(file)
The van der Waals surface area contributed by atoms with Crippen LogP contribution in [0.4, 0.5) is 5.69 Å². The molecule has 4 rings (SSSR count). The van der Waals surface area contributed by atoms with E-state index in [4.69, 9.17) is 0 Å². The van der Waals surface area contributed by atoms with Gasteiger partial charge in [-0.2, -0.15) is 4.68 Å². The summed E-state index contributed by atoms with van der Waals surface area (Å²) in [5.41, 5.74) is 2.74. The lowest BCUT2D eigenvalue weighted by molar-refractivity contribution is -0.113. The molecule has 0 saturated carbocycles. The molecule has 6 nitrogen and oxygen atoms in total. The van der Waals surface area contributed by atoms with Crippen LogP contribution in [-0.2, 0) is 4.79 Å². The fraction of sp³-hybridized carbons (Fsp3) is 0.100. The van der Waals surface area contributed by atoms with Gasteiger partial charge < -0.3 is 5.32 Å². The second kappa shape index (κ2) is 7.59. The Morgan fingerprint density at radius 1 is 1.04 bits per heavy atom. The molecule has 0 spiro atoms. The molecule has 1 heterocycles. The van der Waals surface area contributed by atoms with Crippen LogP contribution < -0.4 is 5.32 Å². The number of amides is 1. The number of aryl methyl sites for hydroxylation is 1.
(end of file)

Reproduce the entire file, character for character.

The van der Waals surface area contributed by atoms with Crippen LogP contribution in [0.4, 0.5) is 5.69 Å². The molecule has 4 rings (SSSR count). The van der Waals surface area contributed by atoms with E-state index in [4.69, 9.17) is 0 Å². The van der Waals surface area contributed by atoms with Gasteiger partial charge in [-0.2, -0.15) is 4.68 Å². The summed E-state index contributed by atoms with van der Waals surface area (Å²) in [5.41, 5.74) is 2.74. The lowest BCUT2D eigenvalue weighted by molar-refractivity contribution is -0.113. The molecule has 0 saturated carbocycles. The molecule has 6 nitrogen and oxygen atoms in total. The van der Waals surface area contributed by atoms with Crippen LogP contribution in [-0.2, 0) is 4.79 Å². The fraction of sp³-hybridized carbons (Fsp3) is 0.100. The van der Waals surface area contributed by atoms with Gasteiger partial charge < -0.3 is 5.32 Å². The second kappa shape index (κ2) is 7.59. The Morgan fingerprint density at radius 1 is 1.04 bits per heavy atom. The molecule has 0 spiro atoms. The molecule has 1 heterocycles. The van der Waals surface area contributed by atoms with Crippen LogP contribution < -0.4 is 5.32 Å². The number of amides is 1. The number of aryl methyl sites for hydroxylation is 1.